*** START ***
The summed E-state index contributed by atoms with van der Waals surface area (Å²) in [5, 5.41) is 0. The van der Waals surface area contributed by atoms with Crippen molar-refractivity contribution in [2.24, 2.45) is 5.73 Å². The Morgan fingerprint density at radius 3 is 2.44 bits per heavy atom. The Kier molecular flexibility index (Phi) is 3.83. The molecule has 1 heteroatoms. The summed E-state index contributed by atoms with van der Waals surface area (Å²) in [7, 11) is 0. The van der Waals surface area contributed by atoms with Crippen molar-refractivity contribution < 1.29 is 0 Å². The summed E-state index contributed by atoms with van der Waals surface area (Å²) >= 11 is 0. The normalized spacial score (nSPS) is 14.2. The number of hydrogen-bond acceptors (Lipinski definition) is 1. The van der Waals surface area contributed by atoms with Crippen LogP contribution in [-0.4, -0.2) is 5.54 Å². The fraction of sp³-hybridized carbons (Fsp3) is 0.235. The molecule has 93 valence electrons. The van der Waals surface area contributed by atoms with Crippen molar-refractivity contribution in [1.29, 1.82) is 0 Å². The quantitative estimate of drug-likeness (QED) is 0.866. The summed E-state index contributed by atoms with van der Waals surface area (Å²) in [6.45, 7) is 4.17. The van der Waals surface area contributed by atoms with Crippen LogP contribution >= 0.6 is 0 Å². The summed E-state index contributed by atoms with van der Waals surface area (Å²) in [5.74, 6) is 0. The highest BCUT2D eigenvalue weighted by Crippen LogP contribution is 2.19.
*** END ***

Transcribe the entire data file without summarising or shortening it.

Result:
The summed E-state index contributed by atoms with van der Waals surface area (Å²) in [5, 5.41) is 0. The van der Waals surface area contributed by atoms with Crippen molar-refractivity contribution in [2.24, 2.45) is 5.73 Å². The Morgan fingerprint density at radius 3 is 2.44 bits per heavy atom. The Kier molecular flexibility index (Phi) is 3.83. The molecule has 1 heteroatoms. The summed E-state index contributed by atoms with van der Waals surface area (Å²) in [7, 11) is 0. The van der Waals surface area contributed by atoms with Crippen molar-refractivity contribution < 1.29 is 0 Å². The summed E-state index contributed by atoms with van der Waals surface area (Å²) >= 11 is 0. The normalized spacial score (nSPS) is 14.2. The number of hydrogen-bond acceptors (Lipinski definition) is 1. The van der Waals surface area contributed by atoms with Crippen LogP contribution in [-0.4, -0.2) is 5.54 Å². The fraction of sp³-hybridized carbons (Fsp3) is 0.235. The molecule has 93 valence electrons. The van der Waals surface area contributed by atoms with Crippen molar-refractivity contribution in [1.29, 1.82) is 0 Å². The quantitative estimate of drug-likeness (QED) is 0.866. The summed E-state index contributed by atoms with van der Waals surface area (Å²) in [6.45, 7) is 4.17. The van der Waals surface area contributed by atoms with Crippen LogP contribution >= 0.6 is 0 Å². The summed E-state index contributed by atoms with van der Waals surface area (Å²) in [5.74, 6) is 0. The highest BCUT2D eigenvalue weighted by Crippen LogP contribution is 2.19.